Sen. Charles Schumer is calling on the Federal Trade Commission to investigate navigation-system company OnStar over policy changes he described as "one of the most brazen invasions of privacy in recent memory." 

The call comes after OnStar announced it would continue to track users after they discontinue service unless the customers explicitly opt out. Further, OnStar said it reserves the right to compile and sell information about drivers' habits to other organizations. 

While urging OnStar to reconsider, Schumer, D-N.Y., wrote to the FTC calling for a probe. OnStar is used by 6 million Americans. 

"I am concerned that OnStar may be abusing the consumer data -- including sensitive information like vehicle location and speed -- to which it has access," Schumer wrote. "These changes put consumers at risk for having sensitive personal data collected and shared without their knowledge." 

He asked the FTC to investigate whether the policy changes constitute "an unfair or deceptive trade practice."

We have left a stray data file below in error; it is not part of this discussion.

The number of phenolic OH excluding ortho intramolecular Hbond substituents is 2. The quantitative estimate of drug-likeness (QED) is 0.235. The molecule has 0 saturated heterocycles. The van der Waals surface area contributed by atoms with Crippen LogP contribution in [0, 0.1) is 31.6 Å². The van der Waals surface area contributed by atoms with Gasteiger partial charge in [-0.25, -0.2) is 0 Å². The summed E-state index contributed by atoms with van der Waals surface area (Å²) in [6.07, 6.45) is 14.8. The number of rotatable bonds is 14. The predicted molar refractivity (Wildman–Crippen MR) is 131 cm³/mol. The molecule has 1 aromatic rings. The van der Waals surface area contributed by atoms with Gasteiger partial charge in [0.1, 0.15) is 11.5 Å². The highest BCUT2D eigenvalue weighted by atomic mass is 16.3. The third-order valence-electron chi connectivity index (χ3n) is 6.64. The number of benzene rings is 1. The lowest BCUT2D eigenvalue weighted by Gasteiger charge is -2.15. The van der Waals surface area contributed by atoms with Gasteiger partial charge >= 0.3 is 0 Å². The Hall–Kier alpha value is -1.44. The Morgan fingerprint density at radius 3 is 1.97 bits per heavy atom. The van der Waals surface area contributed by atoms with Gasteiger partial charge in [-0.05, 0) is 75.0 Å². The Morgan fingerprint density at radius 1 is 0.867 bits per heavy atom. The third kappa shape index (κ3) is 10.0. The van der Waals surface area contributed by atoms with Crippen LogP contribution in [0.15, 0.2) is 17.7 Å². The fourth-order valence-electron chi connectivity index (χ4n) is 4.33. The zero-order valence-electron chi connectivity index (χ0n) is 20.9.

Regardless of the legal implications, Schumer said in a letter to OnStar executive Linda Marshall that the policies violate "the trust your customers put in you." 

"More troubling, it is a violation of which many may not be aware; a reasonable consumer would assume that when they terminate a service, they will no longer be monitored by the service provider," he wrote, urging OnStar to "dial back" the changes. 

But the General Motors Corp. OnStar service says customers are thoroughly informed of the new practice. If a customer says he or she doesn't want to have data collected after service is ended, OnStar disconnects the tracking. 

And although OnStar reserves the right to share or sell data on customers' speed, location, use of seat belts and other practices, a spokeswoman says it hasn't done so and doesn't plan to. 

"We apologize for creating any confusion about our terms and conditions," said Joanne Finnor, vice president of subscriber services. "We want to make sure we are as clear with our customers as possible, but it's apparent that we have failed to do this. ... We will continue to be open to their suggestions and concerns." 

Finnor noted keeping the two-communication active for former customers could someday allow for emergency messages to be sent even to ex-customers about severe weather or evacuations. 

The open line could also allow OnStar to alert drivers about warranty information or recalls, she said. 

OnStar charges about $199 a year for basic service and $299 a year for service that includes navigation aid. 

The Associated Press contributed to this report.